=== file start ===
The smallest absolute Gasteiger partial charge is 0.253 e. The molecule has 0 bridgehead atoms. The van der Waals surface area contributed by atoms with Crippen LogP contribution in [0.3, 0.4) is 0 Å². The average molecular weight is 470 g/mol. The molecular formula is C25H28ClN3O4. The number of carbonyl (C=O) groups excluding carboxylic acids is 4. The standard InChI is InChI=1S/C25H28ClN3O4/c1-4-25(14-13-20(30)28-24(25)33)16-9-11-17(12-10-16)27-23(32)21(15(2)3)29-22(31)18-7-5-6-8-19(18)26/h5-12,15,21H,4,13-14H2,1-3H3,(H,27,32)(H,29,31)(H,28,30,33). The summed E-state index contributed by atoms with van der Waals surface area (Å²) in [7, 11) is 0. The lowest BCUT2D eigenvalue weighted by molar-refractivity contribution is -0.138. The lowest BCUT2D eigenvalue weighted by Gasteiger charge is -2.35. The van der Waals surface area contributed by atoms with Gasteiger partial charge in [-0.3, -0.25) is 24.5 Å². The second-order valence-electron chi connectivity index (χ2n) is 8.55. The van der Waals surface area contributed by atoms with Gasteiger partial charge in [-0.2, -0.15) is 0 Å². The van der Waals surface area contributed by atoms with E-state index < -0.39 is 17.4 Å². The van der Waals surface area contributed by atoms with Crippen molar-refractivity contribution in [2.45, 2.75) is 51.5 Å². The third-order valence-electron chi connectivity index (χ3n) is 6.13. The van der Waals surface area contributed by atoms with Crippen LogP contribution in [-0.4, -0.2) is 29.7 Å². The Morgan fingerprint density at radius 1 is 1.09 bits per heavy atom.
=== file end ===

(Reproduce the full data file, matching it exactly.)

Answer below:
The smallest absolute Gasteiger partial charge is 0.253 e. The molecule has 0 bridgehead atoms. The van der Waals surface area contributed by atoms with Crippen LogP contribution in [0.3, 0.4) is 0 Å². The average molecular weight is 470 g/mol. The molecular formula is C25H28ClN3O4. The number of carbonyl (C=O) groups excluding carboxylic acids is 4. The standard InChI is InChI=1S/C25H28ClN3O4/c1-4-25(14-13-20(30)28-24(25)33)16-9-11-17(12-10-16)27-23(32)21(15(2)3)29-22(31)18-7-5-6-8-19(18)26/h5-12,15,21H,4,13-14H2,1-3H3,(H,27,32)(H,29,31)(H,28,30,33). The summed E-state index contributed by atoms with van der Waals surface area (Å²) in [7, 11) is 0. The lowest BCUT2D eigenvalue weighted by molar-refractivity contribution is -0.138. The lowest BCUT2D eigenvalue weighted by Gasteiger charge is -2.35. The van der Waals surface area contributed by atoms with Gasteiger partial charge in [-0.3, -0.25) is 24.5 Å². The second-order valence-electron chi connectivity index (χ2n) is 8.55. The van der Waals surface area contributed by atoms with Gasteiger partial charge in [-0.2, -0.15) is 0 Å². The van der Waals surface area contributed by atoms with E-state index < -0.39 is 17.4 Å². The van der Waals surface area contributed by atoms with Crippen molar-refractivity contribution in [2.45, 2.75) is 51.5 Å². The third-order valence-electron chi connectivity index (χ3n) is 6.13. The van der Waals surface area contributed by atoms with Crippen LogP contribution in [-0.4, -0.2) is 29.7 Å². The Morgan fingerprint density at radius 1 is 1.09 bits per heavy atom.